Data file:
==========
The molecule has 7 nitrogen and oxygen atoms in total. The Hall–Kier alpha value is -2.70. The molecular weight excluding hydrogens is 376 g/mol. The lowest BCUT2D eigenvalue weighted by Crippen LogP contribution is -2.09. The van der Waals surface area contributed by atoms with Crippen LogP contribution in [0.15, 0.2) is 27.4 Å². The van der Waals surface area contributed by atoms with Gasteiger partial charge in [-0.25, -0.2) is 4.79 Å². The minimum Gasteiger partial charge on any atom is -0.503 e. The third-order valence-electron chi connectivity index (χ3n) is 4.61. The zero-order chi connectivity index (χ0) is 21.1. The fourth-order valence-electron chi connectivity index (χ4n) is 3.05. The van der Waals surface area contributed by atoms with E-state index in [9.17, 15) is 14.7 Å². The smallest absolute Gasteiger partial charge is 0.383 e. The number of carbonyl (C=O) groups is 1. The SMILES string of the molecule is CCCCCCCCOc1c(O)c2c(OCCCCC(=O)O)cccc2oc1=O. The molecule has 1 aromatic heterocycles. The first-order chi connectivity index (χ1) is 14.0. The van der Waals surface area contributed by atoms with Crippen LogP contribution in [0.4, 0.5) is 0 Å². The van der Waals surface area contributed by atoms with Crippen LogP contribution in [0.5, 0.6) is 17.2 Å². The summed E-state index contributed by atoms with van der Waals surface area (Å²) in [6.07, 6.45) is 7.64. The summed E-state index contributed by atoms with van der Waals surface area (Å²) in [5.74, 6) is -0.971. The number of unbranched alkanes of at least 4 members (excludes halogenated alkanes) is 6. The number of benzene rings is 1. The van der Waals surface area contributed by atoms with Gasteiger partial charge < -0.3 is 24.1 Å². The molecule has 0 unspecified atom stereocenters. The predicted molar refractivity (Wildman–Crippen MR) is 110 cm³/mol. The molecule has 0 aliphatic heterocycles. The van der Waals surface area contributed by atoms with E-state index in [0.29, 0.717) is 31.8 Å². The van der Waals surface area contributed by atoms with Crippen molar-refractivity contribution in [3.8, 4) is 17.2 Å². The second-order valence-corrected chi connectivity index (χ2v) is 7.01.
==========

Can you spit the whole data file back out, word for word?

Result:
The molecule has 7 nitrogen and oxygen atoms in total. The Hall–Kier alpha value is -2.70. The molecular weight excluding hydrogens is 376 g/mol. The lowest BCUT2D eigenvalue weighted by Crippen LogP contribution is -2.09. The van der Waals surface area contributed by atoms with Crippen LogP contribution in [0.15, 0.2) is 27.4 Å². The van der Waals surface area contributed by atoms with Gasteiger partial charge in [-0.25, -0.2) is 4.79 Å². The minimum Gasteiger partial charge on any atom is -0.503 e. The third-order valence-electron chi connectivity index (χ3n) is 4.61. The zero-order chi connectivity index (χ0) is 21.1. The fourth-order valence-electron chi connectivity index (χ4n) is 3.05. The van der Waals surface area contributed by atoms with E-state index in [9.17, 15) is 14.7 Å². The smallest absolute Gasteiger partial charge is 0.383 e. The number of carbonyl (C=O) groups is 1. The SMILES string of the molecule is CCCCCCCCOc1c(O)c2c(OCCCCC(=O)O)cccc2oc1=O. The molecule has 1 aromatic heterocycles. The first-order chi connectivity index (χ1) is 14.0. The van der Waals surface area contributed by atoms with Crippen LogP contribution in [0.4, 0.5) is 0 Å². The van der Waals surface area contributed by atoms with Crippen LogP contribution in [0.5, 0.6) is 17.2 Å². The summed E-state index contributed by atoms with van der Waals surface area (Å²) in [6.07, 6.45) is 7.64. The summed E-state index contributed by atoms with van der Waals surface area (Å²) in [5.74, 6) is -0.971. The number of unbranched alkanes of at least 4 members (excludes halogenated alkanes) is 6. The number of benzene rings is 1. The van der Waals surface area contributed by atoms with Gasteiger partial charge < -0.3 is 24.1 Å². The molecule has 0 unspecified atom stereocenters. The predicted molar refractivity (Wildman–Crippen MR) is 110 cm³/mol. The molecule has 0 aliphatic heterocycles. The van der Waals surface area contributed by atoms with E-state index in [0.29, 0.717) is 31.8 Å². The van der Waals surface area contributed by atoms with Crippen molar-refractivity contribution in [3.8, 4) is 17.2 Å². The second-order valence-corrected chi connectivity index (χ2v) is 7.01.